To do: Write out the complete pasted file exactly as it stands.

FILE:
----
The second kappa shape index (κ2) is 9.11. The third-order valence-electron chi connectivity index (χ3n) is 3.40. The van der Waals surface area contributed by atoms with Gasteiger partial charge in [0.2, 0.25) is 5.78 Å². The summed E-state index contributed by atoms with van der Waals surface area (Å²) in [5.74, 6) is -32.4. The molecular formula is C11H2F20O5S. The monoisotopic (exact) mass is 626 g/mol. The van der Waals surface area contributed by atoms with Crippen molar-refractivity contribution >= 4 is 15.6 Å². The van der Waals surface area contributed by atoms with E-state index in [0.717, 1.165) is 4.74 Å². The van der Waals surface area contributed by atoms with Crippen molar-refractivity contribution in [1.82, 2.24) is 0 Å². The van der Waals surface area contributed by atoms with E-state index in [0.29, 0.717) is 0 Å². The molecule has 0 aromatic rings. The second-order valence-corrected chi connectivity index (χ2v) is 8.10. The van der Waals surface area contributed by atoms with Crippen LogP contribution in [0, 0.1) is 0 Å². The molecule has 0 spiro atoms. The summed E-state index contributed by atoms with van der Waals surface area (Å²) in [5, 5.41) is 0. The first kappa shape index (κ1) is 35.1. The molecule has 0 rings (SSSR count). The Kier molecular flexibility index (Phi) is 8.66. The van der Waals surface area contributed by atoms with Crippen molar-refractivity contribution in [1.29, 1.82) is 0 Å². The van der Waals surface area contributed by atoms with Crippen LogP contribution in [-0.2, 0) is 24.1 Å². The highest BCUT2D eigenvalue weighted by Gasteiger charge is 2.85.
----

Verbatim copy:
The second kappa shape index (κ2) is 9.11. The third-order valence-electron chi connectivity index (χ3n) is 3.40. The van der Waals surface area contributed by atoms with Gasteiger partial charge in [0.2, 0.25) is 5.78 Å². The summed E-state index contributed by atoms with van der Waals surface area (Å²) in [5.74, 6) is -32.4. The molecular formula is C11H2F20O5S. The monoisotopic (exact) mass is 626 g/mol. The van der Waals surface area contributed by atoms with Crippen molar-refractivity contribution >= 4 is 15.6 Å². The van der Waals surface area contributed by atoms with E-state index in [0.717, 1.165) is 4.74 Å². The van der Waals surface area contributed by atoms with Crippen molar-refractivity contribution in [1.82, 2.24) is 0 Å². The van der Waals surface area contributed by atoms with E-state index in [0.29, 0.717) is 0 Å². The molecule has 0 aromatic rings. The second-order valence-corrected chi connectivity index (χ2v) is 8.10. The van der Waals surface area contributed by atoms with Crippen LogP contribution in [0, 0.1) is 0 Å². The molecule has 0 spiro atoms. The summed E-state index contributed by atoms with van der Waals surface area (Å²) in [5, 5.41) is 0. The first kappa shape index (κ1) is 35.1. The molecule has 0 rings (SSSR count). The Kier molecular flexibility index (Phi) is 8.66. The van der Waals surface area contributed by atoms with Crippen molar-refractivity contribution in [1.29, 1.82) is 0 Å². The van der Waals surface area contributed by atoms with Crippen LogP contribution in [-0.2, 0) is 24.1 Å². The highest BCUT2D eigenvalue weighted by Gasteiger charge is 2.85.